The man who simply hid his gift was driven by fear. He did not trust the nobleman or understand what was being asked of him. He didn’t understand himself as a subject of the king so he did not participate in the activity of the kingdom. His was a different loyalty. His heart was in a different place. His motivation was to protect himself. He feared the nobleman but did not trust him. For Him the king did not return in grace and glory but for retribution.

But for the saints, we poor sinners who labor under the cross, it will be pure joy. We will see with our eyes what we can only now see by faith. Remember the saga of the trapped miners in Chile. They were held captive in the bowels of the earth. How joyous was their freedom! There is more than one lesson in their rescue and transition back to the daylight. The Chilean miners’ eyes had to re-adjust to the light of the sun. This is a good analogy for the limitations of this existence. The darkness of sin prevents us from looking upon the brilliance of God. Even to see God as He has veiled Himself in His incarnate Son requires the Holy Spirit’s provision of spiritual vision. To see Christ in His glory will be something altogether more than anything human beings have ever experienced.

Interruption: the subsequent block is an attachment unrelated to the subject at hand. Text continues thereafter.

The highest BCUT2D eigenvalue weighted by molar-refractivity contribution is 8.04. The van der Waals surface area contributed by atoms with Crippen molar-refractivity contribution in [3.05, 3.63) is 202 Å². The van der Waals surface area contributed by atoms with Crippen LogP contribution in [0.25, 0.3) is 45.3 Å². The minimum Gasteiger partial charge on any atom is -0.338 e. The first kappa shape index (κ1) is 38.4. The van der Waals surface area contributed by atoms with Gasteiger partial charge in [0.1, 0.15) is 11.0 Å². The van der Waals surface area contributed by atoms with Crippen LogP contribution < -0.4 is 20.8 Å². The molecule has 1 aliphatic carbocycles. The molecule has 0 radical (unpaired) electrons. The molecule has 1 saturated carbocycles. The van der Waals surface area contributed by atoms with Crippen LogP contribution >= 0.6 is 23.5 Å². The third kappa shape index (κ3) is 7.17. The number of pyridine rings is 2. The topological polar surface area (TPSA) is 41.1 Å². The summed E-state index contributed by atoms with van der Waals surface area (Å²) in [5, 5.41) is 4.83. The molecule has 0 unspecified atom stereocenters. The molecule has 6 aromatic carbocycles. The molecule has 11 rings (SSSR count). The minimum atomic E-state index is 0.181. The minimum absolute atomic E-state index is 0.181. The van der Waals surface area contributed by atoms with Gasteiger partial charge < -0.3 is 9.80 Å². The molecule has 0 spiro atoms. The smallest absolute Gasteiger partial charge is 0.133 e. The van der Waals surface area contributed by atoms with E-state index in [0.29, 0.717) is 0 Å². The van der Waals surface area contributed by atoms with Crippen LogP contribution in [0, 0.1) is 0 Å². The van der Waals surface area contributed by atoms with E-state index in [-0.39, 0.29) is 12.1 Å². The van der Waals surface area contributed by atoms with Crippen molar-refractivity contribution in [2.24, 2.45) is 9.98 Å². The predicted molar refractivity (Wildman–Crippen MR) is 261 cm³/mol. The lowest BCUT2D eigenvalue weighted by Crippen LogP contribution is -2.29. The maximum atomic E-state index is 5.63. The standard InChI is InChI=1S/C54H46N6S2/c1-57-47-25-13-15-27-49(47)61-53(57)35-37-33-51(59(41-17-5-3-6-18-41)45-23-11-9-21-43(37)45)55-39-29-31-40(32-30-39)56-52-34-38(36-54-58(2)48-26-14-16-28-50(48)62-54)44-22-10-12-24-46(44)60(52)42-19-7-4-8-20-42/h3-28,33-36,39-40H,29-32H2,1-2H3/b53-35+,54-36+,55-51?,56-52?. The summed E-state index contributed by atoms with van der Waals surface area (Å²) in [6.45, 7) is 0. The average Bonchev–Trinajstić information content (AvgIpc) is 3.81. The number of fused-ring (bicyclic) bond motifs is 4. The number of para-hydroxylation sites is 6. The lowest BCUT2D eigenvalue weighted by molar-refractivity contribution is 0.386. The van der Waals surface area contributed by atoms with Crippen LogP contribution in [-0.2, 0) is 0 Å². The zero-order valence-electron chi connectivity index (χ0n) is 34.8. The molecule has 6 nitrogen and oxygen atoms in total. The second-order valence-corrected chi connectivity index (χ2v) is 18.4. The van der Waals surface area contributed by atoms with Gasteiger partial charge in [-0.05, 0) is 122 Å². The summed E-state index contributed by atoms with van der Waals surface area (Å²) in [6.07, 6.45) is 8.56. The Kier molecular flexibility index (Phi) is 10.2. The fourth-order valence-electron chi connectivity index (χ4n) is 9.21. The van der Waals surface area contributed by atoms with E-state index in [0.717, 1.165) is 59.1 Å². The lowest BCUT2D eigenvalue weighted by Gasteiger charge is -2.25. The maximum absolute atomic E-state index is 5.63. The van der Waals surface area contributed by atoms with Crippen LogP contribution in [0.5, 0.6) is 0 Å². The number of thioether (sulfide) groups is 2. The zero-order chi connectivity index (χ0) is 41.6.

Dear friends, the Bible says, “God was pleased to have all His fullness dwell in Him[Christ], and through Him to reconcile to Himself all things, whether things on earth or things in heaven, by making peace through His blood, shed on the cross.”8 He died for your sins and He is risen. He lives eternally. At the precipice of death, the Lord, our righteousness, swallows up all fears, darkness, and doubt; He swallows up hell’s power. Then the hidden baptismal life is instantly transformed to resurrected glory. God doesn’t leave loose ends. He allows for no unfinished business. Amen.

+ In nomine Jesu +

Last Sunday of the Church Year
21 November 2010
Reverend Darrin L. Kohrt

1 Nicene Creed
2 Luke 19:11
3 Matthew 28:20
4 Nicene Creed
5 Matthew 1:23
6 SD VIII, 79
7 Luke 19:16
8 Colossians 1:19-20